AMD and Nvidia seemed to live in a fantasy world. They would release prices like $ 329 or $ 479 for a mid-range graphics card, knowing they would in fact pay hundreds more while pandemic intermediaries have dwindled. But today, AMD seems to be waking up.

With the recently announced $ 1099 AMD Radeon RX 6950 XT, $ 549 Radeon 6750 XT and $ 399 Radeon 6650 XT, the company is finally pricing its graphics cards based on the market instead of creating a fake MSRP. When you combine this with the fact that AMD’s graphics cards have almost returned to normal prices in general, it means that there is a chance, hell, that you can really buy these new ones at the price that AMD cites.

Image: AMD

That’s good – because the price is the most interesting thing about the cards that AMD is announcing today.

While we heard noise on the horizon for next-generation AMD RDNA 3 chips, the new RX 6950 XT, 6750 XT and 6650 XT are nothing like that. In fact, they are not new GPUs at all. As the “50” in their names may suggest, they are a direct improvement on the existing RX 6900 XT, 6700 XT and 6600 XT with literally the same silicon, only with new firmware for faster watches and faster memory.

AMD says the 6900 XT and 6700 XT will remain, but the 6600 XT will be replaced by the 6950 XT.
Image: AMD

And while any increase in performance is nice, it won’t be much: each 50 card offers a 5 to 6 percent increase over the vanilla version. In some games, the difference may be only 1 frame per second, according to AMD’s review guide. For others that work at particularly high frame rates, you may see a shot of 10 frames per second or more. In addition, these shocks do not come for free: the cards have a 20 to 35 W higher TDP than the original, theoretically draw more energy and / or produce more heat.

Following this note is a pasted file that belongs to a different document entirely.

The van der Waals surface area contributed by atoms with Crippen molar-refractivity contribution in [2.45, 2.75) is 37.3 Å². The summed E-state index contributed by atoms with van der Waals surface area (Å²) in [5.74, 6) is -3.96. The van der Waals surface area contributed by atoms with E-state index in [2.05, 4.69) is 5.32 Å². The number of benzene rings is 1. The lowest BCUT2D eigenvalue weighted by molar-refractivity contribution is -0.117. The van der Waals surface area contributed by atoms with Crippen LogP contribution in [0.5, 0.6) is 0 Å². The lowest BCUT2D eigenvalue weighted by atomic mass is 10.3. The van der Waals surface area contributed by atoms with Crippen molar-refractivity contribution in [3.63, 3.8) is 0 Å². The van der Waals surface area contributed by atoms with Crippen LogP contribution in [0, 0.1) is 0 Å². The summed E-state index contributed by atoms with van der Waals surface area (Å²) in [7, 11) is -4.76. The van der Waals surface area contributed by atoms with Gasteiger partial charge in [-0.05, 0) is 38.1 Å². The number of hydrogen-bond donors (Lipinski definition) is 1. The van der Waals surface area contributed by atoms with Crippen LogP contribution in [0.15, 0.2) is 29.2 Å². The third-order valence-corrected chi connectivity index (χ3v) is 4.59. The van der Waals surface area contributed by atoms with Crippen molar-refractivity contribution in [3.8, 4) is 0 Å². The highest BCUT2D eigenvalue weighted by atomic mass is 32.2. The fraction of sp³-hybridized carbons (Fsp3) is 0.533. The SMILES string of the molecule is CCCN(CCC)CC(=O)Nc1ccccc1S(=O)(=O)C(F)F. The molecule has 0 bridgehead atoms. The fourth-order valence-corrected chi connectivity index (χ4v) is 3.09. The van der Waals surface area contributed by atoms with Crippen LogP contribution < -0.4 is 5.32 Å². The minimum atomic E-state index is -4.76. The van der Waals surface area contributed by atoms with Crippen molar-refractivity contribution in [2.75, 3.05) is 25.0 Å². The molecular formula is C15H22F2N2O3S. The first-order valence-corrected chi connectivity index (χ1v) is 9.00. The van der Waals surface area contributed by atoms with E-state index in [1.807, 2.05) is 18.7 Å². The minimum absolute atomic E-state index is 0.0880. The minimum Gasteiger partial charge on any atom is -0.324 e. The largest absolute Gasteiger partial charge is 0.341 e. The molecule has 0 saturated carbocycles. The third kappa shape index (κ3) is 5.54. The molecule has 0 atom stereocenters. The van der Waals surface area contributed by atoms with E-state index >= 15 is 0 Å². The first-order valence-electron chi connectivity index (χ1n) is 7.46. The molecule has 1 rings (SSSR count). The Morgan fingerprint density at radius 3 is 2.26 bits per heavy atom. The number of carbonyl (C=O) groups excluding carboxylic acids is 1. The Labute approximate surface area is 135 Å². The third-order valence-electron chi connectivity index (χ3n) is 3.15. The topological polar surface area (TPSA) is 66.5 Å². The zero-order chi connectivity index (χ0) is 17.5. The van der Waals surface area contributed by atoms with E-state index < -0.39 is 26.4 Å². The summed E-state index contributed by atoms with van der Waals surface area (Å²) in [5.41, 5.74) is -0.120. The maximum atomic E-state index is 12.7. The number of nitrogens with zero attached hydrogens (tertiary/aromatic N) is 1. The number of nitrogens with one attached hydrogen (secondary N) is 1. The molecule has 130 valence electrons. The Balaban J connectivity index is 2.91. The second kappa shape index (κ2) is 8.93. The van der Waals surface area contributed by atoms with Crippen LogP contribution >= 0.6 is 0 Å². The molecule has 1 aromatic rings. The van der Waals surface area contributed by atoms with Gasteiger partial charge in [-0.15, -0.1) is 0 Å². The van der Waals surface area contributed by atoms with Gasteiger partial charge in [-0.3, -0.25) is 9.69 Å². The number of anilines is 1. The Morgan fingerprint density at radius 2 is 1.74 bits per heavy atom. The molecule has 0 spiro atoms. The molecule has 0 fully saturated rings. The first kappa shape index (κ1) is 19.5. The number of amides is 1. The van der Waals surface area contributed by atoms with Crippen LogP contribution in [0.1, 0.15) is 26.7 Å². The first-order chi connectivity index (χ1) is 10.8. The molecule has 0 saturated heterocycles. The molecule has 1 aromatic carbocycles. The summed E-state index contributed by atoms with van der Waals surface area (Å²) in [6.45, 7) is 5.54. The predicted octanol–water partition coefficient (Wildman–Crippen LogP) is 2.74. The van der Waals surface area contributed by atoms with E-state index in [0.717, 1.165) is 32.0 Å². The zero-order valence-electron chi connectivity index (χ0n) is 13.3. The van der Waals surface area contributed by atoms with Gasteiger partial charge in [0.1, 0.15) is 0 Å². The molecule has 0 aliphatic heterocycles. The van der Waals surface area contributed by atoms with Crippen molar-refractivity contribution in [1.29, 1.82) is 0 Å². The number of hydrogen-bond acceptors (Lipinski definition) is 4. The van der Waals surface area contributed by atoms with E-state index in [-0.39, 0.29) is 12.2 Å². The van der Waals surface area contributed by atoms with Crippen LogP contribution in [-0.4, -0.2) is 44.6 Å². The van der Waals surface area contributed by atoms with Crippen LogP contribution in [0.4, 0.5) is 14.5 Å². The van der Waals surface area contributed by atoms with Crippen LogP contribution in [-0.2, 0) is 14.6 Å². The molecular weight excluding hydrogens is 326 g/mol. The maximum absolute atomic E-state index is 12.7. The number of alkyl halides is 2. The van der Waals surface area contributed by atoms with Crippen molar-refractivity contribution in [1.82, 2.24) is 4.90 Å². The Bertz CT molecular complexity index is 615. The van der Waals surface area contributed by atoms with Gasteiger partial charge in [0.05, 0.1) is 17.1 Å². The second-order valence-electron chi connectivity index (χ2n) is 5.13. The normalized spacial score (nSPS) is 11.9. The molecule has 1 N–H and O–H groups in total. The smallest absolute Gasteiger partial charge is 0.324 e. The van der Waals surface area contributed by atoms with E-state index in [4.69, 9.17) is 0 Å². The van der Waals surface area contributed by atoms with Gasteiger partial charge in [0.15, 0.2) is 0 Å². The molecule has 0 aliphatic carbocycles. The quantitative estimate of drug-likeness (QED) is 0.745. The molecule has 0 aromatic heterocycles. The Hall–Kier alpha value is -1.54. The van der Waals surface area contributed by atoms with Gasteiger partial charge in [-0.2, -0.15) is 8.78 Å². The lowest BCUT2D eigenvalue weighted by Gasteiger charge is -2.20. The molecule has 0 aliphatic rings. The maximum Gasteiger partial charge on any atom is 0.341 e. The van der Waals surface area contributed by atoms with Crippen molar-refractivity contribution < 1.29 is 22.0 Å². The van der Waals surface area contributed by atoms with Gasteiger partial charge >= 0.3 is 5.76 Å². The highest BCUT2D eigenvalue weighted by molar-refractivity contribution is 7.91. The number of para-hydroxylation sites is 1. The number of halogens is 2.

AMD is not trying to hide any of this. “These will not be major improvements,” the company told reporters. “Nothing has physically changed.”

Instead, the company is trying to figure out how much more performance per dollar and watt performance you can get compared to Nvidia – at the prices you’ll actually pay to get Nvidia against AMD.

Here are the charts that AMD provides:

Note that the striped area is with Radeon Super Resolution and Nvidia Image Scaling activated.

Image: AMD

Image: AMD

If you can really buy these cards at these prices, it looks pretty rosy for AMD – at least for those gamers who aren’t waiting for the next generation of GPUs or prices to drop even more – at least until Nvidia makes its next move.

If you’re interested, AMD says they’ll all go on sale today with reference cooling versions of the RX 6950 XT and RX 6750 XT available at AMD and ASRock, Asus, Biostar, Gigabyte, MSI, PowerColor, Sapphire, XFX and Yeston also lined up. AMD is also sweetening the deal with a new package “Boost the game”. which should include free games with the purchase of your card.

I also suspect that we will receive feedback on these cards today. If so, we will update this story if their conclusions differ significantly from those expected based on AMD charts. I’m going to pour one for the $ 580 AMD Radeon RX 6800, the best hit for its AMD card of this generation, which precious few people have ever managed to buy at that price. AMD told reporters that the 6800 will continue to exist, but it’s hard to believe it will ever see that price again after the $ 550 6750 XT usurps its role.

Correction, 14:13 ET: The original AMD slide states that the Infinity Cache bandwidth of the 6950 XT is 1739 GB / S, but it is actually 1793 GB / S. This post already includes the correct slide.

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